More than 70% of Americans fall into one of those two categories. Wegovy offers an exciting option to people who don't need (or desire) extreme therapies like bariatric surgery, but who aren't getting sufficient results through diet and exercise alone.

Who should NOT try Wegovy?

SC: You should not take semaglutide if you or anyone in your family has had a rare type of thyroid cancer called medullary thyroid carcinoma (MTC), if you have an endocrine disorder called multiple endocrine neoplasia syndrome type 2 (MEN 2) or if you are pregnant or breastfeeding.

Wegovy also comes with warnings for people who have the following conditions:

What are the side effects of Wegovy?

SC: Overweight and obesity is chronic disease, so medication for weight loss must be safe. Like many weight loss drugs, Wegovy can lead to gastrointestinal side effects. Common complaints include gas, bloating, indigestion, nausea, diarrhea, constipation and vomiting. That's one reason why doctors start patients at a low dose and work up to 2.4 mg weekly over four months. Other side effects may include headaches, dizziness and low blood sugar, particularly among people who have Type 2 diabetes. 

How much does Wegovy cost?

SC: Unfortunately, Wegovy isn't yet covered under most insurance plans, including Medicare. So for most patients, the standard out-of-pocket cost is about $1,400 per month. Over time, Medicare and private insurance plans are likely to cover the cost of Wegovy since overweight and obesity can worsen health conditions ranging from joint problems to heart disease. When that happens, people who have a PPO plan may be able to get Wegovy for as little as $25 per month. In the meantime, drug companies know there's a cost barrier for patients, and many of them have coupons and assistance programs available through their websites.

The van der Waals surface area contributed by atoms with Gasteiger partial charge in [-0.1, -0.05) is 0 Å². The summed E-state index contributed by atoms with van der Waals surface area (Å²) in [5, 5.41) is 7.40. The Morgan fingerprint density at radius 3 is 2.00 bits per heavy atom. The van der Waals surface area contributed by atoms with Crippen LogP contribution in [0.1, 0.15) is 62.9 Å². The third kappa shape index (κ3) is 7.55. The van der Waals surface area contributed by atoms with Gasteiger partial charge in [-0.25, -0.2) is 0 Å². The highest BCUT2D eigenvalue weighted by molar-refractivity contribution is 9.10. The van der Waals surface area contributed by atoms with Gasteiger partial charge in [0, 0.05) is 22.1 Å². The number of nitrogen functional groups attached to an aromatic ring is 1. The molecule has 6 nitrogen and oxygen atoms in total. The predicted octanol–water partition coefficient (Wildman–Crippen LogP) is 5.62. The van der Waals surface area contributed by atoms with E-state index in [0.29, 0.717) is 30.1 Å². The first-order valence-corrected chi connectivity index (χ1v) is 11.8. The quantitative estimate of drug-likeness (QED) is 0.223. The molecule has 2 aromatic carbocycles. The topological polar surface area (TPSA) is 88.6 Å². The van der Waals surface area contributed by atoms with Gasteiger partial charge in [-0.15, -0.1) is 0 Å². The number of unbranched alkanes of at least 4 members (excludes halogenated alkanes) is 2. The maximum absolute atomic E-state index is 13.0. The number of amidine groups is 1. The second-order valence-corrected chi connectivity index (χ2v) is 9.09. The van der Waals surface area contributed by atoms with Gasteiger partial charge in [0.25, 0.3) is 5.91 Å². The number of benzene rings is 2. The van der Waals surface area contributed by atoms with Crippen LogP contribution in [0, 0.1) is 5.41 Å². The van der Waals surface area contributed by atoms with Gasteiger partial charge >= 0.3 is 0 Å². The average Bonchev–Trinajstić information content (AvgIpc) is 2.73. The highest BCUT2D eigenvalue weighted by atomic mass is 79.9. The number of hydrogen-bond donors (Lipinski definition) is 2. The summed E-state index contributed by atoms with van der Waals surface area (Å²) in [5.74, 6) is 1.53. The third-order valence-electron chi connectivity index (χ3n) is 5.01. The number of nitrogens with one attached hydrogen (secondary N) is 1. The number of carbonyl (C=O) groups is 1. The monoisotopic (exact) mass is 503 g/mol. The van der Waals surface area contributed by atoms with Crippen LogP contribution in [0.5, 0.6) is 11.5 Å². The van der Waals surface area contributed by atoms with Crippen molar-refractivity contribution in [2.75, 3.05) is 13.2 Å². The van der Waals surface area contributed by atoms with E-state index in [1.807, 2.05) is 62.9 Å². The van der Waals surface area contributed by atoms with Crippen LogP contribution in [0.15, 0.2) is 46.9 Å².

By treating the weight, we not only prevent disease, but we also reduce the social stigma and reduced quality of life that often accompanies overweight and obesity. We're working on generating data to show that even though it sounds expensive up front, it's cheaper to take Wegovy each week than face the medical complications of obesity. Many patients struggle to lose weight, and unfortunately diet and exercise alone may not produce the results they need. In those cases, Wegovy may be the nudge their bodies need to create a new, healthier "set point."